Indian Ocean key in pause in global warming?


In its 2013 report, the Intergovernmental Panel on Climate Change (IPCC) had reported that the rate of warming was less in the latest 15 years than it was in the previous 30 to 60 years. The apparent pause in global warming might have been a temporary mirage, according to recent NOAA analysis.

Researchers using global data have found that average temperatures have continued to rise throughout the first part of the 21st century. They used data from a correction to ocean-temperature readings, to account for differences in measurements from ships and buoys as well as new land-based monitoring stations that extend into the Arctic — an area where observations are sparse. The updated NOAA dataset also includes observations from 2013 and 2014; the latter ranked as the warmest year on record. The analysis follows a series of papers that sought to explain why global temperatures seemed to level off around the turn of the millennium.

The research has confirmed that there was no true ‘pause’ or ‘hiatus’ in warming.

Climate models used by the IPCC still project warming to continue, but scientists have documented various factors for which the models have not accounted, resulting in suppressed temperatures. These contributors include weak solar irradiation, volcanic aerosols that block sunlight and ocean circulation. (Nature)


Upper ocean may be storing heat, giving atmosphere a break. Scientists have long suspected that oceans have played a crucial role in the so-called warming hiatus by storing heat trapped in the atmosphere by rising levels of greenhouse gases. But pinpointing exactly which ocean acts as a global air conditioner has proved challenging.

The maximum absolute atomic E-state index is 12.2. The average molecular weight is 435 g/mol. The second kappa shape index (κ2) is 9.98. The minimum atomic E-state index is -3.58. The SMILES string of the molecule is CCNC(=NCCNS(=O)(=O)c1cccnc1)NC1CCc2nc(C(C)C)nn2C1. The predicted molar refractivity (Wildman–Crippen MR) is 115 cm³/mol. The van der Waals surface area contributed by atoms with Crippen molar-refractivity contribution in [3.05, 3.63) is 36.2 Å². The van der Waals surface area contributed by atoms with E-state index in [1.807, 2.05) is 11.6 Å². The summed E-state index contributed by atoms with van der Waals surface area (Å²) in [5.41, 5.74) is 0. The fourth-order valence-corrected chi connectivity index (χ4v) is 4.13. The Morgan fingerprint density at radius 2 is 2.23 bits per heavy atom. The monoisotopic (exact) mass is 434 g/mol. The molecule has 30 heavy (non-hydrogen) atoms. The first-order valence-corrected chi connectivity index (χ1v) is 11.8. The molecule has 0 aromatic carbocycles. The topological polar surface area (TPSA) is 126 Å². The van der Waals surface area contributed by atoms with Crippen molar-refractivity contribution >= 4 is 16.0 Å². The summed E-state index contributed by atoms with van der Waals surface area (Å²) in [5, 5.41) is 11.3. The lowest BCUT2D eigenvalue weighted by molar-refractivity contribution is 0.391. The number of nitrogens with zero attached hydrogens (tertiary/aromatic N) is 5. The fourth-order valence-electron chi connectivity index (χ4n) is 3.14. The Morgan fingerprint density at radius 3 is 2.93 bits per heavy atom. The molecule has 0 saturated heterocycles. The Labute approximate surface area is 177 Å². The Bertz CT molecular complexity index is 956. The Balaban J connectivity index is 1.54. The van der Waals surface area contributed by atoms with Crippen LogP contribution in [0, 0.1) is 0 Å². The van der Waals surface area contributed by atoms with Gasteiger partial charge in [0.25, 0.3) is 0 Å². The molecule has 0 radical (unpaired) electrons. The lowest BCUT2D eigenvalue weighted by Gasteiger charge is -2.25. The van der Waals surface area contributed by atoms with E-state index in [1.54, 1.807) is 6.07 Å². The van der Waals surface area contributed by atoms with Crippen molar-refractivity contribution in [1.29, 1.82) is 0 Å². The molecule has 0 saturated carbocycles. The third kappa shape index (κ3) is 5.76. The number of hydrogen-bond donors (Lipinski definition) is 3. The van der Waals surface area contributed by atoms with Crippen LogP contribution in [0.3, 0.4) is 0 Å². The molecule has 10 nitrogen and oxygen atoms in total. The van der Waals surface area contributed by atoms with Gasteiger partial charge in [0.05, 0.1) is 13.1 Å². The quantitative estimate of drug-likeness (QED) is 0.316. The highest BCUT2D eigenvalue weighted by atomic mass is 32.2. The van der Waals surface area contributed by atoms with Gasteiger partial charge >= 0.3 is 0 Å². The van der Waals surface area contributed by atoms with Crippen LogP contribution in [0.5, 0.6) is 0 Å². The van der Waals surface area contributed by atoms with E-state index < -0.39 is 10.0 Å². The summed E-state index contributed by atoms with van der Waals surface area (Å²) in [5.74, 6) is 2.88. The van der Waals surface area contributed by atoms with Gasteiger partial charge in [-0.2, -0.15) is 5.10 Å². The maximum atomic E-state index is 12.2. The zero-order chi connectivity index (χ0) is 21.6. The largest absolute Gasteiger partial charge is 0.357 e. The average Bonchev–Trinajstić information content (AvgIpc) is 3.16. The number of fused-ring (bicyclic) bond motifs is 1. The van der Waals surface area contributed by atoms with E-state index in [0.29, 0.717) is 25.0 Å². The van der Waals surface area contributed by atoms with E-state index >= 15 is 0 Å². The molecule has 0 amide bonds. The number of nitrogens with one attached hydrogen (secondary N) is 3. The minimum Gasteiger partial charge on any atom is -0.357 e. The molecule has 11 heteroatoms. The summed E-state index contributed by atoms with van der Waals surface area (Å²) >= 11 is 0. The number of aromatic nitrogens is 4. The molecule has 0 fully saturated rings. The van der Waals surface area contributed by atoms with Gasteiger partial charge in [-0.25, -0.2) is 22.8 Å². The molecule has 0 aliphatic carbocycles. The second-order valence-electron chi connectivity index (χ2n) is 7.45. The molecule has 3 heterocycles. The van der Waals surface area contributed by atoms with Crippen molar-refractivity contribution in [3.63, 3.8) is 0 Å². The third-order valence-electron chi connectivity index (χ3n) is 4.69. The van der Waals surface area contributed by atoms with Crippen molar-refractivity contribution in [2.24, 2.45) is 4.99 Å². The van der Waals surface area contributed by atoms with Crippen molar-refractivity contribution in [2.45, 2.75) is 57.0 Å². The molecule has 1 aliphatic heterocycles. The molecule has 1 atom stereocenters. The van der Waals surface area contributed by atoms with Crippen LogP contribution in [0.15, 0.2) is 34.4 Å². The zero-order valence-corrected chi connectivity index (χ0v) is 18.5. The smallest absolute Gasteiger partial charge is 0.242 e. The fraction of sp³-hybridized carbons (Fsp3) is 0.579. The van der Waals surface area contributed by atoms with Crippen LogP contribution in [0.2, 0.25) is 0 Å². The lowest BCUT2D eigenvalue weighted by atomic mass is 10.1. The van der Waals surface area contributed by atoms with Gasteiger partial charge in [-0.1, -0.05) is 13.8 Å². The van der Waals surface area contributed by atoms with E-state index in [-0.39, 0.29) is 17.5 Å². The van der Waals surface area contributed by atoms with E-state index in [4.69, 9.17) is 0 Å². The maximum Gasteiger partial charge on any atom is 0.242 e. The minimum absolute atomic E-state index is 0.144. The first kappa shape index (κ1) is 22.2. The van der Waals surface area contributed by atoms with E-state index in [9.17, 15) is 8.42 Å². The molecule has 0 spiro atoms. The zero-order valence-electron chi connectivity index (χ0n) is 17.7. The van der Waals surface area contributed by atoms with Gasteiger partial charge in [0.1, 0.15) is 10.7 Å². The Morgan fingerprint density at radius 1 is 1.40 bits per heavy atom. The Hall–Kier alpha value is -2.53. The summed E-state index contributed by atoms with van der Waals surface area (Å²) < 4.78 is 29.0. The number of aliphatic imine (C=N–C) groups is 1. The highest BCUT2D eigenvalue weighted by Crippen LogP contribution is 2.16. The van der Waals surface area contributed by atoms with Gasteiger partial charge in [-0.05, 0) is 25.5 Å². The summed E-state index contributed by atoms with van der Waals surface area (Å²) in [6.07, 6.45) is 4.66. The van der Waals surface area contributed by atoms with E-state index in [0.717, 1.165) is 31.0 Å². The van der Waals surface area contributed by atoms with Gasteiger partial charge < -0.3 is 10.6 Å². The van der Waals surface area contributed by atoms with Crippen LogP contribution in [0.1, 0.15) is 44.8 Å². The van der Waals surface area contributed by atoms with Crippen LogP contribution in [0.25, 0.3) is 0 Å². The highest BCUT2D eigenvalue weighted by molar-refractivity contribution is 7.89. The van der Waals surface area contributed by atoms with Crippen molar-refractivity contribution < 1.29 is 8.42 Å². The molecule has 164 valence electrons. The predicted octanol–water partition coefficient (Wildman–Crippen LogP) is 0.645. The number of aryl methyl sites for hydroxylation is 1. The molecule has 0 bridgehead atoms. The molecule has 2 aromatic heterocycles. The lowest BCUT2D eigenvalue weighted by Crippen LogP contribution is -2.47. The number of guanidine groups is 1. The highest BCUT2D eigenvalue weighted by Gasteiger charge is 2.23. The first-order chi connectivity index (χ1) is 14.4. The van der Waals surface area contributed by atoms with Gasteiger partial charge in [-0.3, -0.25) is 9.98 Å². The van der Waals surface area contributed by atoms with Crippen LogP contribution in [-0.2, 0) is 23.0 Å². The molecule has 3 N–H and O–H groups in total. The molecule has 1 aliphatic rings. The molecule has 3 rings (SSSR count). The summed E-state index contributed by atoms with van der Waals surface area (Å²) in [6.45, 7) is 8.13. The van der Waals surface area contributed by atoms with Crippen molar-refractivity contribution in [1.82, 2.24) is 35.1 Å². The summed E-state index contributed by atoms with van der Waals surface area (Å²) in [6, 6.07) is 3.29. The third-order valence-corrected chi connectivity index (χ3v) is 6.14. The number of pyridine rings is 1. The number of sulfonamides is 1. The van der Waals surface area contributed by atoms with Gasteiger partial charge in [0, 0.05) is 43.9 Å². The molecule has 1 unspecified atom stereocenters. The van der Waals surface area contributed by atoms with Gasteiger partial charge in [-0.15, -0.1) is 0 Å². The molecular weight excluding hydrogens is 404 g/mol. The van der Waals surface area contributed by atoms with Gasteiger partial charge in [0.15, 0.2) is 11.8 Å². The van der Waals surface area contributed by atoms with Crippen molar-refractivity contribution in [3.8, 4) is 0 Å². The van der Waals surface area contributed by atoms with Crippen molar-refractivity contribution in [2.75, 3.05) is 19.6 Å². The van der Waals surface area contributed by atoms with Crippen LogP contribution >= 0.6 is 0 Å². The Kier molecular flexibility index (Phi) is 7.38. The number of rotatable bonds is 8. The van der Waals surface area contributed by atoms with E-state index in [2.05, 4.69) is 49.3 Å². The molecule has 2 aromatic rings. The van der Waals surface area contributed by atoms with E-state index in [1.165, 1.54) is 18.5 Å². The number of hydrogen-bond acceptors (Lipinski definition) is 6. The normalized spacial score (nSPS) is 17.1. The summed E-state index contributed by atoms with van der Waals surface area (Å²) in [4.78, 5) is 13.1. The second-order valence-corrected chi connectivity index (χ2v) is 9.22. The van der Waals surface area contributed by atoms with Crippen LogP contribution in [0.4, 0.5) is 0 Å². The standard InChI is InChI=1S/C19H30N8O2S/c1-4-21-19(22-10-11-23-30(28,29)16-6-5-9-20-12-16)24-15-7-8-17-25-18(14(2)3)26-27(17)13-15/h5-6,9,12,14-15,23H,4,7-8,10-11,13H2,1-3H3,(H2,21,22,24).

The Indian Ocean may explain the puzzling pause in global warming. A study finds that the Indian Ocean may hold more than 70% of all heat absorbed by the upper ocean in the past decade.

Prior research suggested that a significant amount of heat moves from the atmosphere into the Pacific Ocean, where La Niña-like conditions have dominated since the turn of the century.

As a result, wind patterns and ocean currents have increased the drawdown of warm surface waters in the subtropics. This process and others enhance ocean heat uptake. Scientists could not find the extra heat beneath the surface of the Pacific Ocean. In fact the upper 700 metres of the Pacific have actually cooled in recent years.


Using computer models, scientists found that easterly trade winds have strengthened during the hiatus, causing warm water to pile up in the western Pacific. The water seeps between the islands of Indonesia and into the Indian Ocean, through the Makassar Strait bringing heat with it.

In the model, this surge of water produces dramatic warming in the upper Indian Ocean starting in the early 2000s. This explanation also fits with measurements of flow through the Makassar Strait which increased over the same period of time.

Changing patterns of trade winds and ocean currents have stored heat in the Indian Ocean which has been observed. The measurements were for the upper 700 metres of the ocean. However, there is evidence that a significant part of the heat has been going down into the mid and deeper layers which were not accounted for in the study. Other studies have also implicated warming in the North Atlantic and Southern Ocean. The challenge is to understand the energy imbalance of the Earth.